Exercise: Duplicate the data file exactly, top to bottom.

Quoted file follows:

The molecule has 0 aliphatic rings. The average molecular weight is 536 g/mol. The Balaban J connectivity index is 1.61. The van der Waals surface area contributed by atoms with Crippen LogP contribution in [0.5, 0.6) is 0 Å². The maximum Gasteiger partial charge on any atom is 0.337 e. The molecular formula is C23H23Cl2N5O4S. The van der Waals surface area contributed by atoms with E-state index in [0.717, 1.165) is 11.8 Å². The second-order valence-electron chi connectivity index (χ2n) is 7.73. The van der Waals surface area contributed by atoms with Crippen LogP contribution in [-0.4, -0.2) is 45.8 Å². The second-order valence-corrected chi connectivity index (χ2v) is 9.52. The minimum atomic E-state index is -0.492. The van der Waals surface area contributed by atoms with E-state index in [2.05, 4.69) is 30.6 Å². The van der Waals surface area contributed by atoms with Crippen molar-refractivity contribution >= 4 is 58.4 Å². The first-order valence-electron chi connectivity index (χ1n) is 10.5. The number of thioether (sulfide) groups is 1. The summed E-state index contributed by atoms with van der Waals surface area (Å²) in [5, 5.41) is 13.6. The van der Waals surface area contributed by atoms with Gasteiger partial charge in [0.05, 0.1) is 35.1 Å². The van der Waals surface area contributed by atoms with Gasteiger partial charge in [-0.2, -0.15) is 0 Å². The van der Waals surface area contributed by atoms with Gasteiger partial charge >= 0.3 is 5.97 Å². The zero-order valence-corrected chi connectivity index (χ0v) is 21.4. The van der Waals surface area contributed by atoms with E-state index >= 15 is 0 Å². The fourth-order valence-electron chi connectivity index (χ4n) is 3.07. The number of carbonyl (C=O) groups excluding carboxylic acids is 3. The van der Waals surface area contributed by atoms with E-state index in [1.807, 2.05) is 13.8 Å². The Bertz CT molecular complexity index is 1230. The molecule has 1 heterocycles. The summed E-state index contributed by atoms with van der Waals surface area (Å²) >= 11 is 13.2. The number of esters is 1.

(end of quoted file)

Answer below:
The molecule has 0 aliphatic rings. The average molecular weight is 536 g/mol. The Balaban J connectivity index is 1.61. The van der Waals surface area contributed by atoms with Crippen LogP contribution in [0.5, 0.6) is 0 Å². The maximum Gasteiger partial charge on any atom is 0.337 e. The molecular formula is C23H23Cl2N5O4S. The van der Waals surface area contributed by atoms with E-state index in [0.717, 1.165) is 11.8 Å². The second-order valence-electron chi connectivity index (χ2n) is 7.73. The van der Waals surface area contributed by atoms with Crippen LogP contribution in [-0.4, -0.2) is 45.8 Å². The second-order valence-corrected chi connectivity index (χ2v) is 9.52. The minimum atomic E-state index is -0.492. The van der Waals surface area contributed by atoms with E-state index in [2.05, 4.69) is 30.6 Å². The van der Waals surface area contributed by atoms with Crippen molar-refractivity contribution >= 4 is 58.4 Å². The first-order valence-electron chi connectivity index (χ1n) is 10.5. The number of thioether (sulfide) groups is 1. The summed E-state index contributed by atoms with van der Waals surface area (Å²) in [5, 5.41) is 13.6. The van der Waals surface area contributed by atoms with Gasteiger partial charge in [0.05, 0.1) is 35.1 Å². The van der Waals surface area contributed by atoms with Gasteiger partial charge in [-0.2, -0.15) is 0 Å². The van der Waals surface area contributed by atoms with Gasteiger partial charge >= 0.3 is 5.97 Å². The zero-order valence-corrected chi connectivity index (χ0v) is 21.4. The van der Waals surface area contributed by atoms with E-state index >= 15 is 0 Å². The fourth-order valence-electron chi connectivity index (χ4n) is 3.07. The number of carbonyl (C=O) groups excluding carboxylic acids is 3. The van der Waals surface area contributed by atoms with E-state index in [1.807, 2.05) is 13.8 Å². The Bertz CT molecular complexity index is 1230. The molecule has 1 heterocycles. The summed E-state index contributed by atoms with van der Waals surface area (Å²) >= 11 is 13.2. The number of esters is 1.